The first Kansas football victory against Texas since 1938 changed the perception of the program in the eyes of many.
Fans and coaches understandably celebrated. The athletic director reached deep into the department's safe. The upset doubled the second-year head coach’s victory total and salary and earned him a contract extension.
The 2-10 finish in 2016 gave David Beaty a 2-22 record as head coach of Kansas.
Based on the 1-11 season that followed, the upset on a day that Texas committed six turnovers amounted to a fresh coat of paint disguising rotted wood.
If Kansas had lost that game, Beaty would not have received either a pay raise or extension. He might not have been retained with a 2-34 record — although, if winning were the issue, 3-33 would have given him the boot, too.
In some ways, the opening day of the early signing period Wednesday reminded me of the Texas upset in that the signing of cornerback Corione Harris from Landry-Walker High in Louisiana changed what otherwise would have been a perception of the class that could be summed up in two words: complete desperation.
Top 100 high school prospects simply do not sign with Kansas, just as the Jayhawks don’t beat the Longhorns on the football field. So landing such a big fish understandably picked up a lot of spirits. But in 2020 and 2021, when most of the players from this recruiting class are gone, how will history view today?
One day into the three-day signing period, KU’s class is made up of nine junior college players, four high school prospects and one graduate transfer. Other than Harris, juco defensive end Azur Kamara appears to be the most heavily recruited player the Jayhawks landed. Linebackers coach Todd Bradford was the lead recruiter for Kamara.
Nobody should have anything against junior college players, as in the people, it’s just that most successful programs are built with classes of recruits working side by side for four and five years of bonding. The longer a player is in a program, the more invested in it he grows, the more it means to him, the closer he grows with teammates, the better he understands expectations and teaching methods, and the more solidarity there is within the program. Plus, the more Kansas players, the better, because the Jayhawk mascot has meant a lot to many of them for as long as they can remember.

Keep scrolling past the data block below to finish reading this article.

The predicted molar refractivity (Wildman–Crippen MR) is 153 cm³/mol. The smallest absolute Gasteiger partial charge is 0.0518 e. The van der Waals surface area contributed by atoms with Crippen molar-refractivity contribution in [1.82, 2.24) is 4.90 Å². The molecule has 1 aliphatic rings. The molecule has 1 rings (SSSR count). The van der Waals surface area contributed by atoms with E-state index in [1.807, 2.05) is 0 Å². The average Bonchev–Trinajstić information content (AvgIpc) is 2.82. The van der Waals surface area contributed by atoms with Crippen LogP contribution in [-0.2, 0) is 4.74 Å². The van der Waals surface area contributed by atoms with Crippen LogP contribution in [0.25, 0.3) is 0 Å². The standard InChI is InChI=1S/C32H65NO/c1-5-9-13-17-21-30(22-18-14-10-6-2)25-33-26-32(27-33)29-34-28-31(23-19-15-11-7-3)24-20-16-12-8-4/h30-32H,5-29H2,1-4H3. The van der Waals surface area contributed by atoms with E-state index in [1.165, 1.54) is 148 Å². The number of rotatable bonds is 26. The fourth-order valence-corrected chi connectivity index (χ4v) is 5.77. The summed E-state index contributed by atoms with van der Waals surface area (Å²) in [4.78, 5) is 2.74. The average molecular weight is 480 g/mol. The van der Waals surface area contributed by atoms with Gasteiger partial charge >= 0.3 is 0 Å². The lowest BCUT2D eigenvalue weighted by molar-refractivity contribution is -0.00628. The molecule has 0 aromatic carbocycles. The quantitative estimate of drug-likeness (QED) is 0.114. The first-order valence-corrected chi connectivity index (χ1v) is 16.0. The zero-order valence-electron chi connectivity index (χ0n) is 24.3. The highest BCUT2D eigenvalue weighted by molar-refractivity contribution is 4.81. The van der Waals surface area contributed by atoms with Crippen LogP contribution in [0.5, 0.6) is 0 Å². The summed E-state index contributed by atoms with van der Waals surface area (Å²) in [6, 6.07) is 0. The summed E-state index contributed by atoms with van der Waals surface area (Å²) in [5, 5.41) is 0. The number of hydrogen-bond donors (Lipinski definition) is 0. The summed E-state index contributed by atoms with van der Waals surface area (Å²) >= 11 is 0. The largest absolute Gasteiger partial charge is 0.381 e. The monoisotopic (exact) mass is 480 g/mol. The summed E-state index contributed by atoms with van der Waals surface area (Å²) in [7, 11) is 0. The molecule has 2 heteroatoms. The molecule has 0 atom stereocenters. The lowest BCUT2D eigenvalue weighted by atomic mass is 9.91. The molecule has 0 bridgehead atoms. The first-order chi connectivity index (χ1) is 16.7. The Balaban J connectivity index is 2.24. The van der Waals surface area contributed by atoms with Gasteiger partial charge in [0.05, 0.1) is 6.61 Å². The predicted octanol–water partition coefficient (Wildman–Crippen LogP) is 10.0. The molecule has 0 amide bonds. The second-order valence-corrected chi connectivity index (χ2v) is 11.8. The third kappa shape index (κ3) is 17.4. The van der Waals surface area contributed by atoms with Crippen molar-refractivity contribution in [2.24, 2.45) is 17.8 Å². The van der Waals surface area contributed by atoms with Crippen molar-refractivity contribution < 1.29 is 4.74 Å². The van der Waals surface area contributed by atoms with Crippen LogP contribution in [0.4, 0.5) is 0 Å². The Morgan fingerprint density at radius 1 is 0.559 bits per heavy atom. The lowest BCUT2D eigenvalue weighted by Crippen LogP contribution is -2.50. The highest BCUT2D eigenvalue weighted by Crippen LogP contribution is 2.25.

Clearly, Beaty took a quick-fix approach to this recruiting class, as would any 3-33 coach trying to hang onto his job. Beaty never really has taken the all-out, slow-build high school approach he said he would in recruiting, bringing on 29 transfers in his first three classes and 10-and-counting in this one, but this is his first juco-dominated class.
No telling how many prospects from the Kansas City area and throughout the state of Kansas the Jayhawks might have corralled had they put an emphasis on in-state high school recruiting.
KU did sign one player from a Kansas high school: offensive lineman Mac Copeland, of Wichita; and one from Overland, Mo.: offensive lineman Nick Williams.
Quarterback Jace Ruder, the state’s top-ranked prospect, per Rivals, signed with North Carolina. Defensive end Miles Emery, of Blue Valley North, No. 2 in the state, verbally committed to KU, but plans to delay signing a letter until February. Kansas State landed the No. 3 and 4 recruits in the state: defensive tackle Jaylen Pickle, of Cimarron High, and cornerback Ekow Boye-Doe, from Lawrence High. Copeland is ranked No. 5 in the state.
Ronnie Bell, a wide receiver from Park Hill High (Missouri) who in November signed a basketball letter of intent with Missouri State, changed his mind and is bound for Michigan on a football scholarship. He said it was the only football offer he received.
Kansas has four or five more scholarships to use and will continue to evaluate quarterbacks and offensive linemen who would be ready to play right away.
Interestingly, Beaty does not intend to hold an end-of-season press conference, which he used last year to discuss midyear signings.
He probably isn’t in the mood to defend recruiting so many players from junior colleges, weeks after using recruiting so many high school payers as a defense for not turning the program around yet.
Sure, it's exciting that Kansas landed the sixth-ranked high school player from the prospect-rich state of Louisiana, even if he was the only one of six verbally committed Louisiana recruits to stay loyal to the Jayhawks.
But one recruit does not a program change anymore than one victory, however thrilling, turns a losing program into a winning one.